Near the end of the Sky Sports news programme Through The Night, the hosts always flip through the back pages of the British daily newspapers to point out the headlines of what the morning papers are saying. It’s a standard news segment on their show. Except for what happened last night.
When the hosts last night showed the back page of The Daily Express newspaper, they discussed the main headline about how Rio Ferdinand said that England was a circus under Sven-Goran Eriksson because of the WAGs. With the Sky Sports camera zoomed in on the back page, what was very noticeable was that the bottom left corner of the newspaper had been ripped out.
Thinking this was strange, I visited the Daily Express newspaper’s website to see what was on the back page that was so offensive.
And boom, there it was. It was an advertisement from Setanta Sports advertising the Irish company’s coverage of the Belarus against England World Cup qualifier. The main picture above shows the back cover of the newspaper, while the inset picture clearly shows the section of the back page removed from the newspaper as it appeared on Through The Night.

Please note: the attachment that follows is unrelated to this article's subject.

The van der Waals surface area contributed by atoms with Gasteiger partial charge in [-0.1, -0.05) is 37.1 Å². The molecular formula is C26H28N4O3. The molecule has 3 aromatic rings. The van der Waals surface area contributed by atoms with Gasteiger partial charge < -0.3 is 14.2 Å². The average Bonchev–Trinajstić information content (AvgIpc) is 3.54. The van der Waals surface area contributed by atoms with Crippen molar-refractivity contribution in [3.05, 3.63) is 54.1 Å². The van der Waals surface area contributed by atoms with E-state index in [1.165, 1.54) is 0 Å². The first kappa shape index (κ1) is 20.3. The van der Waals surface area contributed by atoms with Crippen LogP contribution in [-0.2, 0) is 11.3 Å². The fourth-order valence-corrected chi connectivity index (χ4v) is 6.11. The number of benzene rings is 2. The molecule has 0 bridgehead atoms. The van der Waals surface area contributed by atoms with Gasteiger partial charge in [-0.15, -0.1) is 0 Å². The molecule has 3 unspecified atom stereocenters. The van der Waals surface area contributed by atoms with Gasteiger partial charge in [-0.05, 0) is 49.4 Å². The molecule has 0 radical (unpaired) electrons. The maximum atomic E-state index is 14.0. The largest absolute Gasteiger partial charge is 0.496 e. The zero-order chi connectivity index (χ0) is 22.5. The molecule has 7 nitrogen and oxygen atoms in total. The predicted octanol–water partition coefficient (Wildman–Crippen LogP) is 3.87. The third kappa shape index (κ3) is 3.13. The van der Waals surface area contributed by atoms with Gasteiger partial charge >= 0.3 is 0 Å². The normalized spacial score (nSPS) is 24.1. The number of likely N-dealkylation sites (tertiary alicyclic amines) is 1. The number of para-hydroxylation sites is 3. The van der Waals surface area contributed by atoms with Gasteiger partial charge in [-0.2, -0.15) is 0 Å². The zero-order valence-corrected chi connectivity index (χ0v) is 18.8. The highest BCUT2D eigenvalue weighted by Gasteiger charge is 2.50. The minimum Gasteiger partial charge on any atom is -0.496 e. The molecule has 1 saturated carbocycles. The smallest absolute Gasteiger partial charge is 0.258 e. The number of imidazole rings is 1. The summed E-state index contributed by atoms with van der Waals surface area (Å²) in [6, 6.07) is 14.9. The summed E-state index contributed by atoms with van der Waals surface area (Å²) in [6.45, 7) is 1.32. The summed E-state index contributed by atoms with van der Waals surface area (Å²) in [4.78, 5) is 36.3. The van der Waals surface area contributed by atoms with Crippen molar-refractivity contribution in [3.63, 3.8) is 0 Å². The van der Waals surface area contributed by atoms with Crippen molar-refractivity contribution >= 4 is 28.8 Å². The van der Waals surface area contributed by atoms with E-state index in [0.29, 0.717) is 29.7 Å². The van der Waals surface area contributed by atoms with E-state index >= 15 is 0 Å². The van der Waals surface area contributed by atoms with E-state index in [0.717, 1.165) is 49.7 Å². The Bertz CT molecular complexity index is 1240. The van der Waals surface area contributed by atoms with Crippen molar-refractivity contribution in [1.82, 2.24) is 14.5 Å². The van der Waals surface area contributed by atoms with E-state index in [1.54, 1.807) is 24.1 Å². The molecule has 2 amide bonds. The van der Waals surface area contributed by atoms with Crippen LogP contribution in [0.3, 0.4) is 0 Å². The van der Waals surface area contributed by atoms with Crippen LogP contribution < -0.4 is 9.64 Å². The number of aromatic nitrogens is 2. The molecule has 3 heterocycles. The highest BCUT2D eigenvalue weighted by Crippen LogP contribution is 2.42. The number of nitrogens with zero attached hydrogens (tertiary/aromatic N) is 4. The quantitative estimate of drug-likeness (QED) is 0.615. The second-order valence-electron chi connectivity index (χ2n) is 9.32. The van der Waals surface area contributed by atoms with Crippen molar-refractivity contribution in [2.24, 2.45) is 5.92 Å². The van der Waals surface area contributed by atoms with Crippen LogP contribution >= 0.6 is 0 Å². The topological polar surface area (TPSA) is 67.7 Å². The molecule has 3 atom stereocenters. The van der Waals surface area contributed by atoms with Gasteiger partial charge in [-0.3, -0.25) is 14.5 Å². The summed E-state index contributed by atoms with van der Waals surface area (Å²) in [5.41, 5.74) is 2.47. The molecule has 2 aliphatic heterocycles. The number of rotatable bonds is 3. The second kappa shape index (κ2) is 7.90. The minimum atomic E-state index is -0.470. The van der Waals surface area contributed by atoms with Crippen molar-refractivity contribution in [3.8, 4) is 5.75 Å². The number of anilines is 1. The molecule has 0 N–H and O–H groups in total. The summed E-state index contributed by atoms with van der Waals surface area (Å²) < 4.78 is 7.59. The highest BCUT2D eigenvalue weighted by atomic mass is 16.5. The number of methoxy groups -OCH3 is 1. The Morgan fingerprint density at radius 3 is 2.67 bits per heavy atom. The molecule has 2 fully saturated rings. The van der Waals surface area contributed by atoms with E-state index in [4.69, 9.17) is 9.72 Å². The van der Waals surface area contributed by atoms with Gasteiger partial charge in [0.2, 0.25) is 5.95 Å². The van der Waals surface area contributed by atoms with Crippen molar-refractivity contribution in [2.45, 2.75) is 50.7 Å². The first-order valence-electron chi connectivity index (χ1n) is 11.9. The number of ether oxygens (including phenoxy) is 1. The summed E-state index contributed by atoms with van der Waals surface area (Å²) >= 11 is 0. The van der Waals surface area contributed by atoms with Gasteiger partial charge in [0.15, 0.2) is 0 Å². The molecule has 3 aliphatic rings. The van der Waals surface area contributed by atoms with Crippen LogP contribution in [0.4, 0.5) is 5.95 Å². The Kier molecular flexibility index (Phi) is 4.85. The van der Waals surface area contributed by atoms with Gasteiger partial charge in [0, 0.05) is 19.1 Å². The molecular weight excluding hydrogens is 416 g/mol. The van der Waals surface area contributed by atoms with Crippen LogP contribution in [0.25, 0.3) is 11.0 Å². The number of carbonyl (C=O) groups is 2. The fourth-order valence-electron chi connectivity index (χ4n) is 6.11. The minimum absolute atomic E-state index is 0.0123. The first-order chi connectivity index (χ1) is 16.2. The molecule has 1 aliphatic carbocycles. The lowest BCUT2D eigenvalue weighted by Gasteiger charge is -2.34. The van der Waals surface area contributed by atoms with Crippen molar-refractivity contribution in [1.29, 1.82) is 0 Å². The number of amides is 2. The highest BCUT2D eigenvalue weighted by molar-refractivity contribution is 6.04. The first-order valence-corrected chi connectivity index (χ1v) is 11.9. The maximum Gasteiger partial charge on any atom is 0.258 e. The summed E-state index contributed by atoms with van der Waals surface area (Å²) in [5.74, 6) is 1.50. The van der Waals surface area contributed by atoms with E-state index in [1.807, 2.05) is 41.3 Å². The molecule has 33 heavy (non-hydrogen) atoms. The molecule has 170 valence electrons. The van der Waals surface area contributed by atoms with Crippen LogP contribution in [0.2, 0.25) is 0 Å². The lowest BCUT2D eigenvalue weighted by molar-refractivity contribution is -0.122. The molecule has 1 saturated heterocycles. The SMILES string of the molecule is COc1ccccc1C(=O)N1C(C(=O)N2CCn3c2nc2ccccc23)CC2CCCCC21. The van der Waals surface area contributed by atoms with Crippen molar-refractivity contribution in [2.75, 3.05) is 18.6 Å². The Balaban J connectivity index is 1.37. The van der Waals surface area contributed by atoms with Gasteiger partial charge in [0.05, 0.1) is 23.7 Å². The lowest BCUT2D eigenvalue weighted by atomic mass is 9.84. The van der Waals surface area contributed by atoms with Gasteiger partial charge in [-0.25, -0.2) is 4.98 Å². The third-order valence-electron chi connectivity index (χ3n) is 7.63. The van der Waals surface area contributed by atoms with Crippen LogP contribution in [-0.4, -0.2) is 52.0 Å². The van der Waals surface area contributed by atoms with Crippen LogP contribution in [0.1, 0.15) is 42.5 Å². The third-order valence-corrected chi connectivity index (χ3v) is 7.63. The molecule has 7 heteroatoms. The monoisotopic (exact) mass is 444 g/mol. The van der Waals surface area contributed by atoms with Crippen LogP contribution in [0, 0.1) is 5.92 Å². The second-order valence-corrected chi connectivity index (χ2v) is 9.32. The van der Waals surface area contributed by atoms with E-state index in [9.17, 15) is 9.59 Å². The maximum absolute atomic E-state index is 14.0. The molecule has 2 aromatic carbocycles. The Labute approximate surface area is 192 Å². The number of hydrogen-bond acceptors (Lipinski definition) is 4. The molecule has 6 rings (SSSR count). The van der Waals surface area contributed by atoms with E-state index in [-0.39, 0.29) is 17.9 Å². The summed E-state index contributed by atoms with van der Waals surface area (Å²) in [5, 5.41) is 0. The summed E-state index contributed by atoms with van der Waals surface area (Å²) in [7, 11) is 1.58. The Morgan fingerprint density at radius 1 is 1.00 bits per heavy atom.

How immature and unprofessional must Sky Sports be that they won’t even allow a tiny Setanta Sports print advertisement to be shown for a few seconds on their TV network? Part of the issue for Sky must be that they’re concerned about losing subscribers to Setanta Sports, but this isn’t the way to go about it. It makes the network look stupid, juvenile and – frankly – it shows how biased and unobjective the show is.
This isn’t the first time that Sky Sports has clearly avoided giving their competitors any publicity. When Sky doesn’t have the TV rights to massive sports competitions such as Euro 2008 or the Summer Olympics, the Through The Night show either completely ignores the massive sport news from those tournaments or relegates the news to the third or fourth story. Also, when BBC’s Panorama broke the news about the bung scandal, the Through The Night programme didn’t mention a single word about the massive story for a couple of days. And when the show did finally mention the story, it was buried deep so to give the BBC as little publicity as possible.